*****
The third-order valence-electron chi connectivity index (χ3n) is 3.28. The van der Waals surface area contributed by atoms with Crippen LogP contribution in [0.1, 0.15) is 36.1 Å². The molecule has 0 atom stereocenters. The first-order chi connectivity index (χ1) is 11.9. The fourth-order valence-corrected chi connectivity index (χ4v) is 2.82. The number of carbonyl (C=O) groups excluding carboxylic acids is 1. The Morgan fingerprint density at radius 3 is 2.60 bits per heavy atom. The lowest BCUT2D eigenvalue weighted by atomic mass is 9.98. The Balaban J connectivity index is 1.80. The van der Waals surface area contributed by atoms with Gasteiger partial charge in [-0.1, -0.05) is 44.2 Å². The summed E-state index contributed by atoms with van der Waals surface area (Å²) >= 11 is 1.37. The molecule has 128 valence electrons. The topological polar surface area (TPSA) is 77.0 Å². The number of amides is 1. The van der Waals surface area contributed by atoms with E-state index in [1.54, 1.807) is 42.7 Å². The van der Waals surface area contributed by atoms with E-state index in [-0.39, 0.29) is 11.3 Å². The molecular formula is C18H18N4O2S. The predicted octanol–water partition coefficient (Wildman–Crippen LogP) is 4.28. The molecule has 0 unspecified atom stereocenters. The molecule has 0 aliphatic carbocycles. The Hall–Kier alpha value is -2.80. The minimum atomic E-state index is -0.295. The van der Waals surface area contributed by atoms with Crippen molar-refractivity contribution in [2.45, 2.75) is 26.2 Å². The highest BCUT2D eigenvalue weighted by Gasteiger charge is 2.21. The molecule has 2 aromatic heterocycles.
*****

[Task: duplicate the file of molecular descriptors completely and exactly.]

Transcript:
The third-order valence-electron chi connectivity index (χ3n) is 3.28. The van der Waals surface area contributed by atoms with Crippen LogP contribution in [0.1, 0.15) is 36.1 Å². The molecule has 0 atom stereocenters. The first-order chi connectivity index (χ1) is 11.9. The fourth-order valence-corrected chi connectivity index (χ4v) is 2.82. The number of carbonyl (C=O) groups excluding carboxylic acids is 1. The Morgan fingerprint density at radius 3 is 2.60 bits per heavy atom. The lowest BCUT2D eigenvalue weighted by atomic mass is 9.98. The Balaban J connectivity index is 1.80. The van der Waals surface area contributed by atoms with Gasteiger partial charge in [-0.1, -0.05) is 44.2 Å². The summed E-state index contributed by atoms with van der Waals surface area (Å²) >= 11 is 1.37. The molecule has 128 valence electrons. The topological polar surface area (TPSA) is 77.0 Å². The number of amides is 1. The van der Waals surface area contributed by atoms with E-state index in [1.54, 1.807) is 42.7 Å². The van der Waals surface area contributed by atoms with E-state index in [-0.39, 0.29) is 11.3 Å². The molecular formula is C18H18N4O2S. The predicted octanol–water partition coefficient (Wildman–Crippen LogP) is 4.28. The molecule has 0 unspecified atom stereocenters. The molecule has 0 aliphatic carbocycles. The Hall–Kier alpha value is -2.80. The minimum atomic E-state index is -0.295. The van der Waals surface area contributed by atoms with Crippen molar-refractivity contribution in [2.45, 2.75) is 26.2 Å². The highest BCUT2D eigenvalue weighted by Gasteiger charge is 2.21. The molecule has 2 aromatic heterocycles.